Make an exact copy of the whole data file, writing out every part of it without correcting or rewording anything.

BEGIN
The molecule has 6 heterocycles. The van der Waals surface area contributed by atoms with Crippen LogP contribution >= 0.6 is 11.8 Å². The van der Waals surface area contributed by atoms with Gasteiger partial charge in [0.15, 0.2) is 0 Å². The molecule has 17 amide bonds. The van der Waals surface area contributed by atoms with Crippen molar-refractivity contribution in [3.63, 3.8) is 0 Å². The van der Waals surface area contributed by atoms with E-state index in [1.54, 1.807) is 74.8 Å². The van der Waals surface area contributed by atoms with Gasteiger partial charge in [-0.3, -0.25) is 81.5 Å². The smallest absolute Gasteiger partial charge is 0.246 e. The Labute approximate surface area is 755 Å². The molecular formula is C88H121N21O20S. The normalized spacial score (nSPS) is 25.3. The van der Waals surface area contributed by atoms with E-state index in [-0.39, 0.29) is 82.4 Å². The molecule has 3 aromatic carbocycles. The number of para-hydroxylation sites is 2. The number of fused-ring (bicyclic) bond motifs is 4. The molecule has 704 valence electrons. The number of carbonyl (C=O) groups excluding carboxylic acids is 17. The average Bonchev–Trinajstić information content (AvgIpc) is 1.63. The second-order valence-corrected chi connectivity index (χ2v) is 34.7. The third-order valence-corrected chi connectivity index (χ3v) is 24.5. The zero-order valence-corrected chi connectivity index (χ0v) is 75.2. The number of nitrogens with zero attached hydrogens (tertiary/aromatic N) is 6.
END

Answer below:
The molecule has 6 heterocycles. The van der Waals surface area contributed by atoms with Crippen LogP contribution >= 0.6 is 11.8 Å². The van der Waals surface area contributed by atoms with Gasteiger partial charge in [0.15, 0.2) is 0 Å². The molecule has 17 amide bonds. The van der Waals surface area contributed by atoms with Crippen molar-refractivity contribution in [3.63, 3.8) is 0 Å². The van der Waals surface area contributed by atoms with E-state index in [1.54, 1.807) is 74.8 Å². The van der Waals surface area contributed by atoms with Gasteiger partial charge in [-0.3, -0.25) is 81.5 Å². The smallest absolute Gasteiger partial charge is 0.246 e. The Labute approximate surface area is 755 Å². The molecular formula is C88H121N21O20S. The normalized spacial score (nSPS) is 25.3. The van der Waals surface area contributed by atoms with E-state index in [-0.39, 0.29) is 82.4 Å². The molecule has 3 aromatic carbocycles. The number of para-hydroxylation sites is 2. The number of fused-ring (bicyclic) bond motifs is 4. The molecule has 704 valence electrons. The number of carbonyl (C=O) groups excluding carboxylic acids is 17. The average Bonchev–Trinajstić information content (AvgIpc) is 1.63. The second-order valence-corrected chi connectivity index (χ2v) is 34.7. The third-order valence-corrected chi connectivity index (χ3v) is 24.5. The zero-order valence-corrected chi connectivity index (χ0v) is 75.2. The number of nitrogens with zero attached hydrogens (tertiary/aromatic N) is 6.